A crackdown on religious groups, deadly attacks on Muslim leaders, and a raid on a "catacomb" Islamic sect have turned the spotlight on what authorities say is the alarming rise of radical Islam in Tatarstan.
Tatar President Rustam Minnikhanov this week signed into law new restrictions on religious groups operating in the predominantly Muslim Russian republic.
Tatar deputies drafted the measures in the wake of twin attacks on the republic's mufti, Ildus Faizov, and his close associate, Valiulla Yakupov.
On July 19, Faizov was injured in a bomb attack in Kazan. The same day, Yakupov was shot dead near his home in Tatastan's capital, Kazan.
Both men were known for firmly denouncing the spread of Islamic radicalism in Tatarstan, which has long prided itself on its moderate form of Islam and its peaceful coexistence between different confessions.
Under the amendments to Tatarstan's law on freedom of thought and religion, foreign nationals will now be barred from establishing religious groups. The more than 1,500 religious organizations active in the republic will also have to sign contracts with all their staff.
Razil Valiev, the head of Tatarstan's parliamentary committee overseeing education and culture and an advocate of the new measures, says religious groups have been lacking accountability for too long.
"Before, authorities merely recommended that organizations make sure the law on the freedom of thought and religion was respected. Now, under the new amendments, organizations will have the obligation to make sure the law is observed. This gives them more rights and more responsibilities," Valiev said.
The amended law also requires that clerics prove they have received formal religious education. Those educated abroad will need to have their diploma certified in Russia before they can start preaching. The authorities have long suspected that foreign-educated imams have been spreading radical Islam in the republic.
A close associate of the mufti, Valiulla Yakupov was shot dead on July 19.
In another move stressing their determination to stamp out Islamic fundamentalists, Tatar authorities this week charged four members of a local Muslim sect for allegedly keeping dozens of its members, including children, underground for nearly a decade.
Faizrakhman Sattarov, the sect's 83-year-old leader, has declared his house an independent Islamic state and has barred his followers from seeking medical assistance or education.
Sattarov, however, had long been known to law-enforcement agencies, and the timing of the raid on his compound has raised eyebrows.
Critics have consistently accused the Kremlin and the Moscow-backed authorities in Kazan of brandishing the threat of extremism to undermine the aspirations of many Tatars for more autonomy from Moscow.
But the new restrictions on religious groups appear to have drawn little controversy so far.
For many Tatars, still reeling from last month's bloody attacks, the violence has driven home the reality that radical Islam is gaining a strong foothold in their republic.
The release of a video in which an Islamic militant claims responsibility for last month's attacks on the mufti and his aide has lent credence to fears of a Muslim radicalization in Tatarstan.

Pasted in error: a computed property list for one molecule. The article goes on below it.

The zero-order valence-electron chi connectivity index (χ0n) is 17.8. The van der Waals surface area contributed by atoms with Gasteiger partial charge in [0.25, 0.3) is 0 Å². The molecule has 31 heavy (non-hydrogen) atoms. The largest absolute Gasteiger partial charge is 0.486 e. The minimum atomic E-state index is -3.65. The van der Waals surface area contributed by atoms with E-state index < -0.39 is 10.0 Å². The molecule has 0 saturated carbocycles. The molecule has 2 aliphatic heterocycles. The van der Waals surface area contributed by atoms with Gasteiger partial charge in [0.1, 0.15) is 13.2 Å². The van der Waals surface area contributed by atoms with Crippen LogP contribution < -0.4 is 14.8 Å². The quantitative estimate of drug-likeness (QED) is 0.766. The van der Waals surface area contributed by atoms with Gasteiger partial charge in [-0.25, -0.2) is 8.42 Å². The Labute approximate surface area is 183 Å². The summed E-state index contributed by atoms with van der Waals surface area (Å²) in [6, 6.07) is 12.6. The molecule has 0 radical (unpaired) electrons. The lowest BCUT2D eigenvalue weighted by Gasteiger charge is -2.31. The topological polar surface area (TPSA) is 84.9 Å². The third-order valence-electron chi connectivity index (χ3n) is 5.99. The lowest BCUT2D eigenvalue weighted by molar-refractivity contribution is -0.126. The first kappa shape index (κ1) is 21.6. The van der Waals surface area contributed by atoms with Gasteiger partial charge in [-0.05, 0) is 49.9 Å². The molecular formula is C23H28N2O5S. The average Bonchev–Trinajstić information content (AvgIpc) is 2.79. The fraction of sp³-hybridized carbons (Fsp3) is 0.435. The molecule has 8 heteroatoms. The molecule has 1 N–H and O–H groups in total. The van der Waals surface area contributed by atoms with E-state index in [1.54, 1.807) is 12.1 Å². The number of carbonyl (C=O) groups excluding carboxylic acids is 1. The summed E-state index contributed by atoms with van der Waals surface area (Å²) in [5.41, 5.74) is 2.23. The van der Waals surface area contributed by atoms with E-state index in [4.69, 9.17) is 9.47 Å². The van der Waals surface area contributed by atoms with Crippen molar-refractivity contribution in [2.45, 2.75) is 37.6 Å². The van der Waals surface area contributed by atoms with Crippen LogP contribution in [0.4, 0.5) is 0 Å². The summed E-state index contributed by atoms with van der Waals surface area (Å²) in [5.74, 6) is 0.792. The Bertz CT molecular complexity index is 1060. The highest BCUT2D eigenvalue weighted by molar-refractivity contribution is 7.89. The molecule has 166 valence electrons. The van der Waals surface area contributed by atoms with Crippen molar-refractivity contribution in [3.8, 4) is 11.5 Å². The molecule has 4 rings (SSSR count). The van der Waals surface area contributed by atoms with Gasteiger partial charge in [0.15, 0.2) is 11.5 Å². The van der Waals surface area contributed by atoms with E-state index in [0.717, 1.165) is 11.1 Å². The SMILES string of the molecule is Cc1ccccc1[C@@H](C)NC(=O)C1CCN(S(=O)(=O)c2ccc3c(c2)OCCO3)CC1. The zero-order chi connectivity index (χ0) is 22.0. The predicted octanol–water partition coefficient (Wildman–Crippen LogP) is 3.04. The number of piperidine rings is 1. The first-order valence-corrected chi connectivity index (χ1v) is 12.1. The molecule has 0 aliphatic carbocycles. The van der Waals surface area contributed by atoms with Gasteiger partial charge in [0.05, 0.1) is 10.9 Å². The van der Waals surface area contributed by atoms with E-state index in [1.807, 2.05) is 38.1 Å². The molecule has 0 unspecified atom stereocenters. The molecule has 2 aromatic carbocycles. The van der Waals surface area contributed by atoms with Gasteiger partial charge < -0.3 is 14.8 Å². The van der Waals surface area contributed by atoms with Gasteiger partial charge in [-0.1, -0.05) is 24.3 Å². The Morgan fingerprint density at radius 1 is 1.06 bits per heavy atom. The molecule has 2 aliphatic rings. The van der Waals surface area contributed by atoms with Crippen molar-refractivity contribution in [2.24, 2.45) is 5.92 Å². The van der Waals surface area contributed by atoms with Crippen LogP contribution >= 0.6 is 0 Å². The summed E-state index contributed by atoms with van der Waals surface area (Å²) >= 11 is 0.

"These fears are well-founded. Many people who studied in Arab countries, in the Middle East, return to Russia with a specific ideology --a radical form of Islam known as salafism," Smirnov said.
"It is a militant current whose leading goal is the creation of a political Muslim regime, a caliphate."
In the video, the militant, who identifies himself as Muhammad, warns of further violence against Tatar Muslim leaders who do not adhere to the Shari'a law.
(WATCH: The raid on the "catacomb sect." Source: Tatarstan's Interior Ministry.)
He also pledges allegiance to Chechen warlord Doku Umarov, the leader of the self-styled Caucasus Emirate, confirming that North Caucasus militants have been successfully exporting their radical brand of Islam to Tatarstan in recent years.
Aleksei Malashenko, an expert on Islam in Russia at Moscow's Carnegie Center, says there is a link between Chechnya and Tatarstan.
"There is definitely a link. Doku Umarov claims to have a strong influence in Tatarstan," Malashenko says. "In reality those ties may not be as strong, but they nonetheless exist and they are intensifying. In the Volga-Ural region, including in Tatarstan, Islamic radicalism is becoming increasingly international."
While the latest crackdown on foreign-linked religious groups is viewed by many as justified, doubts remain about whether it will help curb the rise of radical Islam in Tatarstan.
Malashenko says vetting imams educated abroad will have limited impact:
"This won't help. If these people are not accepted in mosques, they will simply go to underground circles. This type of punitive measure is usually ineffective," Malashenko says.
Some in Tatarstan are also worried that authorities will distort the new legislation to tighten its grip on potential dissidents.
Angry citizens have held a string of rallies in recent weeks to protest the massive wave of arrest they claim was sparked by the attacks on Faizov and Yakupov.
According to rights groups, close to 700 people were detained, in what critics describe as arbitrary round-ups, in connection with the attacks. Many are believed to be still in custody.